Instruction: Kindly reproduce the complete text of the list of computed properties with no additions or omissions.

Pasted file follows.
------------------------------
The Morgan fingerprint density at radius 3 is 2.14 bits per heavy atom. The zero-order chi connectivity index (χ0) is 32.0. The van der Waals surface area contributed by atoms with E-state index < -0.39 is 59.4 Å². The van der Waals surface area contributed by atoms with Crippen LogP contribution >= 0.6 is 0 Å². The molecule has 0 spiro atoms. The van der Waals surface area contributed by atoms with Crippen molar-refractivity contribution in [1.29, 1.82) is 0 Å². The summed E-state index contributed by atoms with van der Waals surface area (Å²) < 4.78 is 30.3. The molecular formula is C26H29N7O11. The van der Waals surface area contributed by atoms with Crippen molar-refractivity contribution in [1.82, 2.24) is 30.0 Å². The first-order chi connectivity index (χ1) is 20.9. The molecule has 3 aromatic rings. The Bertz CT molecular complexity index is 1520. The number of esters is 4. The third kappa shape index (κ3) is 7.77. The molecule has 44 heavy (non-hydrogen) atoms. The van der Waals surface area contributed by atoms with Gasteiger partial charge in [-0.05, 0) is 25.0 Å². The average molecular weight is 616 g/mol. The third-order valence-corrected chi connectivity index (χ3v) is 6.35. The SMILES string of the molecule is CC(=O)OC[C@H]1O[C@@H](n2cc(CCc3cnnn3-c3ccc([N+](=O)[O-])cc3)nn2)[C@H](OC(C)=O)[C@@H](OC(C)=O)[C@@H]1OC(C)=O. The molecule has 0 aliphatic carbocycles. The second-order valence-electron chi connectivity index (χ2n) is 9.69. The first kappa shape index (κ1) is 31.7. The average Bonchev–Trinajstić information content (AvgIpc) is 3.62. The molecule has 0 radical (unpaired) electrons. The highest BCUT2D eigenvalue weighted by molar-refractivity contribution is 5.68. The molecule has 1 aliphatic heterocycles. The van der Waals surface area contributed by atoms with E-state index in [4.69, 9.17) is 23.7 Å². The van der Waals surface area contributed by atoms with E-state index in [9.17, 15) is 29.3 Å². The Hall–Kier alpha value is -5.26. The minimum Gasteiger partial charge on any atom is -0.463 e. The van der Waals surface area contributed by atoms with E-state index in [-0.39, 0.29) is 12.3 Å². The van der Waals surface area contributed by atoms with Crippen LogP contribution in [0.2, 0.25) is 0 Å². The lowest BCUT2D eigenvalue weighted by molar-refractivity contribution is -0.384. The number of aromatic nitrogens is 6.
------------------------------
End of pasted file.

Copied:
The Morgan fingerprint density at radius 3 is 2.14 bits per heavy atom. The zero-order chi connectivity index (χ0) is 32.0. The van der Waals surface area contributed by atoms with E-state index < -0.39 is 59.4 Å². The van der Waals surface area contributed by atoms with Crippen LogP contribution >= 0.6 is 0 Å². The molecule has 0 spiro atoms. The van der Waals surface area contributed by atoms with Crippen molar-refractivity contribution in [1.29, 1.82) is 0 Å². The summed E-state index contributed by atoms with van der Waals surface area (Å²) < 4.78 is 30.3. The molecular formula is C26H29N7O11. The van der Waals surface area contributed by atoms with Crippen molar-refractivity contribution in [1.82, 2.24) is 30.0 Å². The first-order chi connectivity index (χ1) is 20.9. The molecule has 3 aromatic rings. The Bertz CT molecular complexity index is 1520. The number of esters is 4. The third kappa shape index (κ3) is 7.77. The molecule has 44 heavy (non-hydrogen) atoms. The van der Waals surface area contributed by atoms with Gasteiger partial charge in [-0.05, 0) is 25.0 Å². The average molecular weight is 616 g/mol. The third-order valence-corrected chi connectivity index (χ3v) is 6.35. The SMILES string of the molecule is CC(=O)OC[C@H]1O[C@@H](n2cc(CCc3cnnn3-c3ccc([N+](=O)[O-])cc3)nn2)[C@H](OC(C)=O)[C@@H](OC(C)=O)[C@@H]1OC(C)=O. The molecule has 0 aliphatic carbocycles. The second-order valence-electron chi connectivity index (χ2n) is 9.69. The first kappa shape index (κ1) is 31.7. The average Bonchev–Trinajstić information content (AvgIpc) is 3.62. The molecule has 0 radical (unpaired) electrons. The highest BCUT2D eigenvalue weighted by molar-refractivity contribution is 5.68. The molecule has 1 aliphatic heterocycles. The van der Waals surface area contributed by atoms with E-state index in [4.69, 9.17) is 23.7 Å². The van der Waals surface area contributed by atoms with E-state index in [9.17, 15) is 29.3 Å². The Hall–Kier alpha value is -5.26. The minimum Gasteiger partial charge on any atom is -0.463 e. The van der Waals surface area contributed by atoms with E-state index in [-0.39, 0.29) is 12.3 Å². The van der Waals surface area contributed by atoms with Crippen LogP contribution in [0.2, 0.25) is 0 Å². The lowest BCUT2D eigenvalue weighted by molar-refractivity contribution is -0.384. The number of aromatic nitrogens is 6.